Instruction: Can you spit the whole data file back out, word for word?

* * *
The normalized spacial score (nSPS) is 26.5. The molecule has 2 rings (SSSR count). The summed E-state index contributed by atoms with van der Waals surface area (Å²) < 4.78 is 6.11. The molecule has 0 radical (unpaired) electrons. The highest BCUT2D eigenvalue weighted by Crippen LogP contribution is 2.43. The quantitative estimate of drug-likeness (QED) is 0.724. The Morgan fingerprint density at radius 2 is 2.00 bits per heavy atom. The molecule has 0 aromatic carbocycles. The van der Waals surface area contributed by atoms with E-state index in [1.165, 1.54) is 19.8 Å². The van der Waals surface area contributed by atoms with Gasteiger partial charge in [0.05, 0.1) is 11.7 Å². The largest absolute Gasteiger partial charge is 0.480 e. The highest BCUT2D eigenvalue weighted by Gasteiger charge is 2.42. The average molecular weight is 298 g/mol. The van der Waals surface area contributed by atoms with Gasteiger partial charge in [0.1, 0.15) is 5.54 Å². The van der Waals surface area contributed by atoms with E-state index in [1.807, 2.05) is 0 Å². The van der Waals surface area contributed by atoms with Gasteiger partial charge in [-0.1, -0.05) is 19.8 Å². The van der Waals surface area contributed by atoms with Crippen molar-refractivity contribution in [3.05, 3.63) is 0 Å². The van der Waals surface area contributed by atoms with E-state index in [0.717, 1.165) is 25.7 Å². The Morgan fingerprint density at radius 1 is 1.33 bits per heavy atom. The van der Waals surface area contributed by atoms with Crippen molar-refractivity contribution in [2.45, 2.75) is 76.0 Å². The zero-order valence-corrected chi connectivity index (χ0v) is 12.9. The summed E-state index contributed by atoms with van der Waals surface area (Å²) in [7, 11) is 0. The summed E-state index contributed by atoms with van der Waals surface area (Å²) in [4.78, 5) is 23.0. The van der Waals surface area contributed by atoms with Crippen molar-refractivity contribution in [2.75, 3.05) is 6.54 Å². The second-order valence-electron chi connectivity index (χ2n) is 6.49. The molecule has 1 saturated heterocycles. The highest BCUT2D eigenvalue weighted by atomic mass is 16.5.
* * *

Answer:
The normalized spacial score (nSPS) is 26.5. The molecule has 2 rings (SSSR count). The summed E-state index contributed by atoms with van der Waals surface area (Å²) < 4.78 is 6.11. The molecule has 0 radical (unpaired) electrons. The highest BCUT2D eigenvalue weighted by Crippen LogP contribution is 2.43. The quantitative estimate of drug-likeness (QED) is 0.724. The Morgan fingerprint density at radius 2 is 2.00 bits per heavy atom. The molecule has 0 aromatic carbocycles. The van der Waals surface area contributed by atoms with E-state index in [1.165, 1.54) is 19.8 Å². The van der Waals surface area contributed by atoms with Gasteiger partial charge in [0.05, 0.1) is 11.7 Å². The largest absolute Gasteiger partial charge is 0.480 e. The highest BCUT2D eigenvalue weighted by Gasteiger charge is 2.42. The average molecular weight is 298 g/mol. The van der Waals surface area contributed by atoms with Gasteiger partial charge in [0.1, 0.15) is 5.54 Å². The van der Waals surface area contributed by atoms with E-state index in [1.807, 2.05) is 0 Å². The van der Waals surface area contributed by atoms with Gasteiger partial charge in [-0.1, -0.05) is 19.8 Å². The van der Waals surface area contributed by atoms with Crippen molar-refractivity contribution in [3.05, 3.63) is 0 Å². The van der Waals surface area contributed by atoms with E-state index in [0.717, 1.165) is 25.7 Å². The Morgan fingerprint density at radius 1 is 1.33 bits per heavy atom. The van der Waals surface area contributed by atoms with Crippen molar-refractivity contribution in [2.45, 2.75) is 76.0 Å². The zero-order valence-corrected chi connectivity index (χ0v) is 12.9. The summed E-state index contributed by atoms with van der Waals surface area (Å²) in [7, 11) is 0. The summed E-state index contributed by atoms with van der Waals surface area (Å²) in [4.78, 5) is 23.0. The van der Waals surface area contributed by atoms with Crippen molar-refractivity contribution in [2.75, 3.05) is 6.54 Å². The second-order valence-electron chi connectivity index (χ2n) is 6.49. The molecule has 1 saturated heterocycles. The highest BCUT2D eigenvalue weighted by atomic mass is 16.5.